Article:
It was an unexpected convergence of events on a Friday afternoon in February. The usual organized flow of patients through the COVID vaccination clinic at the Champlain Valley Expo was disrupted due to another event at the sprawling 26,000-square-foot building. Traffic was tied up outside, causing many people to arrive late and flustered for their vaccinations.

Standing in front of Welcoming Specialist Kelly Sargent was a 90-year-old woman, sobbing at her check-in. She’d come by herself for her second shot because the first time had been so easy. Now she didn’t know what to do.

“I thought of my own grandmother,” recalls Sargent today, “and I did what I would have liked someone else to do for her.”

That meant stopping what she was doing to comfort the woman, walking her through every step of her vaccination, from check-in to check-out, and accompanying her back to her car before returning to her regular duties.

It’s hard to tell just how many people Kelly Sargent has greeted at the University of Vermont Health Network’s vaccination clinic at the Champlain Valley Expo in Essex. As the clinic reached a peak of 998 people vaccinated on Tuesday, March 30, all the administrative assistant could do was shrug and smile, like she’s done thousands of times to make each person come in for a shot feel at ease. And it works. Comments from patients, about how smooth the process is, how fast, how organized, how it pout them at ease, are a minute-to-minute occurrence at the clinic.

“There are very few people you can send into a situation that is so fluid and feel confident that things will be better just by having that person involved,” says Lisa Goodrich, vice president of UVM Health Network Medical Group Operations, who has helped lead the vaccination clinic effort. “Kelly is one of those people. She is capable, competent, compassionate, and magically solves problems before most people even realize there is a problem.”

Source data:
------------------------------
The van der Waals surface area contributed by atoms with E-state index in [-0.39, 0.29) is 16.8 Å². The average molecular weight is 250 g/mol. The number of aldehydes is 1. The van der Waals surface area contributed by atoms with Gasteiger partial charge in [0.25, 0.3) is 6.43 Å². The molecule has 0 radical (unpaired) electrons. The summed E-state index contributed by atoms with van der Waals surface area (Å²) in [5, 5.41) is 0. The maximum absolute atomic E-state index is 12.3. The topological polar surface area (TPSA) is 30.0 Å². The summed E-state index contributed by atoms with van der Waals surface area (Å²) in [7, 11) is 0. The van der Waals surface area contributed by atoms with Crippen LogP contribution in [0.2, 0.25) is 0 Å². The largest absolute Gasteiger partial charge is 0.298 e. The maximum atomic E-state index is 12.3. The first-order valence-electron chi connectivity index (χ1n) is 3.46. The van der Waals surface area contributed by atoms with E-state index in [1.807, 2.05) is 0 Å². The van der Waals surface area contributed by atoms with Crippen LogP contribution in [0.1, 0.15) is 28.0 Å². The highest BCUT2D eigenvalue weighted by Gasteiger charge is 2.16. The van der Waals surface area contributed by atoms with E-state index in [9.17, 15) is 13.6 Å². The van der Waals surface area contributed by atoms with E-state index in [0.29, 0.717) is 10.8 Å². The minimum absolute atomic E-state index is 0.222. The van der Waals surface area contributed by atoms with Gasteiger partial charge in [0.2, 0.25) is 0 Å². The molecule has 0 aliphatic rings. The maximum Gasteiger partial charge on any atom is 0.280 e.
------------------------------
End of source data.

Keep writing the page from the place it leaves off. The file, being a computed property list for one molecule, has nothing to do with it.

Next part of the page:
Further, says Goodrich, Sargent also has an intense ability to connect with human beings. “Whether it is a patient or a coworker, you walk away from an encounter with Kelly a little lighter, a little happier and feeling like someone really cares about you. Her arrival allowed me to sleep at night knowing she’d be there to take care of our patients and our team.”

Sargent, who was asked to join the clinic team in addition to her full-time job as an administrative assistant has, since January, been responsible for “whatever’s needed,” as she describes it. That includes staffing, creating workflows, training people and stepping in when there’s a gap to be filled. Despite a busy schedule, she feels privileged to be a part of it all. “This is the work that has to happen for all of us to move forward. It is, no question, the most rewarding thing I’ve ever done.”

Serving the 75-plus age bracket may have been the most emotional phase of the work, Sargent says, often reducing team members to tears.

“It was just so moving to see grandmothers and grandfathers crying, having little dance parties after their second shot; to hear them say, ‘I can’t believe I’m finally going to be able to see my family.’”

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